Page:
Unhealthy eaters generally care more about satisfying their immediate appetites than their long-term health. The same attitude can also explain why Maryland government owes $11 billion in future retiree health care benefits, also known as Other Post-Employment Benefits (OPEB).
In May, a Moody’s Investors Service report criticized Maryland’s Montgomery County for not fully funding OPEB for two years in a row. Last year, the county diverted $65 million away from its OPEB trust, and it’s shifting another $90 million away from the fund this year.
According to Moody’s, this reduction in prefunding OPEB is “credit negative” because “the county will accumulate assets more slowly and thus carry higher unfunded liabilities.”
The warning does come with some irony because Montgomery County boasts having one of the most well-funded OPEB funds among all Maryland counties. Montgomery County’s OPEB is also in far superior condition compared to Maryland’s state OPEB. On June 30, 2018, the State Employee and Retiree Health and Welfare Benefit Program was just 3.02 percent funded. On the same date, Montgomery County’s OPEB fund was 26.99 percent funded.
Just like Montgomery County, Maryland used to pay OPEB expenses as they came up, a method known as “pay-as-you-go.” This was fine, initially, when Maryland and other states had relatively few retirees and near-retirees, but the fiscal calculus changed as the size of state workforces grew, making it necessary for states to pre-fund these benefits in order to avoid a severe future financial reckoning. In 2008, the federal Government Accounting Standard Board advised all states and localities to create OPEB trust funds and begin pre-funding the OPEB the same way pension funds are funded.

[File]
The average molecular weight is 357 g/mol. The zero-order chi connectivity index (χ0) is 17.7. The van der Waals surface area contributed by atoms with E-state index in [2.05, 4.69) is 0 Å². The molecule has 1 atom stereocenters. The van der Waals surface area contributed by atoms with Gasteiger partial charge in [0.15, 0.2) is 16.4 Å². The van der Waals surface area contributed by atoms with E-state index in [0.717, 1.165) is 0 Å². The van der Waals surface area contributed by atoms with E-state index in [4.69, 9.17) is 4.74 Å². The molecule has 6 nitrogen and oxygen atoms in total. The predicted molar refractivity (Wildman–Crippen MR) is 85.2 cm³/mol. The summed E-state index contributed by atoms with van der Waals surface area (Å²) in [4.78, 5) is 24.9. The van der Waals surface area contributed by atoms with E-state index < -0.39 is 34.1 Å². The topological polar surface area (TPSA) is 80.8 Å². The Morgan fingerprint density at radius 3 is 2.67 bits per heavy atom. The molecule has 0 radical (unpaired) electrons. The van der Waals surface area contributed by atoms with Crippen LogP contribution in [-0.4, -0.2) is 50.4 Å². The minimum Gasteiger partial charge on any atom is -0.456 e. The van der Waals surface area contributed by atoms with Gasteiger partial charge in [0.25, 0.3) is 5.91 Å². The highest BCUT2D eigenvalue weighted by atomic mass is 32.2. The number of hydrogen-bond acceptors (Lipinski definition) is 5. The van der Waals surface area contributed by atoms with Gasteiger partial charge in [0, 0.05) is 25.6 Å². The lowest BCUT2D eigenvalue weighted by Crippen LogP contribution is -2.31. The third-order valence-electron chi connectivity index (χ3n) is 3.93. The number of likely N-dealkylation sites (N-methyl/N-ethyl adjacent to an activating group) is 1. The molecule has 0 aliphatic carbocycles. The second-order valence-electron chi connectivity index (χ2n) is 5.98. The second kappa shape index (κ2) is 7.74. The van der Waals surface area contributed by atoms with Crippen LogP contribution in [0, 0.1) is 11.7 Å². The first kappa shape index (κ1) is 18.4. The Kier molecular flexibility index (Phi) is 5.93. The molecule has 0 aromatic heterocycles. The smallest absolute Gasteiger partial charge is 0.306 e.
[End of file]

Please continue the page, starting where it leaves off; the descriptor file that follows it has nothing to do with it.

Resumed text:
As a response, Maryland created the OPEB trust and began investing small amounts into this fund during the early days of the Martin O’Malley administration. But when the Great Recession arrived, contributions were scaled back significantly to meet other budget needs. Even during the subsequent recovery years, the state only contributed 71 percent of the amount recommended by actuaries.
Given this history, Moody’s warning to Montgomery County is also a warning for Maryland. For all Maryland counties and the state, the bad habit of diverting OPEB money to fill other budget holes must end.
Having OPEB trusts is meaningful only when elected officials fulfill promises to make recommended annual contributions to the trusts. Only when the OPEB trusts are adequately funded every year can they grow and be invested in a similar manner to how pension funds are invested to earn higher returns. If the OPEB money is invested wisely and the market is performing well, prefunding can lead to significant saving of taxpayers’ money in the long-run.
But if Maryland and the counties continue to divert millions of dollars of OPEB money every year, the only way to cope with increasing OPEB liabilities would be by raising taxes or reducing benefits. This is unfair for both the taxpayers and the public employees who depend on their elected officials to manage their money responsibly and provide them retirement security.
The OPEB liability is also an important factor in a jurisdiction’s debt profile and credit quality. If Maryland and the counties continue to neglect their OPEB health, it would be just a matter of time before their bond ratings are downgraded.
Therefore, it is time for Maryland and the counties to address OPEB debts by creating plans to fully fund their OPEB systems through a consistent and accountable funding schedule. This means that regardless of the economic cycle, the funding schedule must be respected. It also means that regardless of the political events, the pressure to divert must be fought.
When the Trump administration said it was moving forward with an “Opportunity Zones” program to spur investment in poor neighborhoods nationwide, Baltimore was catapulted to the center of the discussion — and for good reason.
Given the natural desire for the elected officials to allocate more budget for conspicuous short-term projects, it will take great political will to ensure that Maryland’s $11 billion OPEB liability does not further balloon out of control.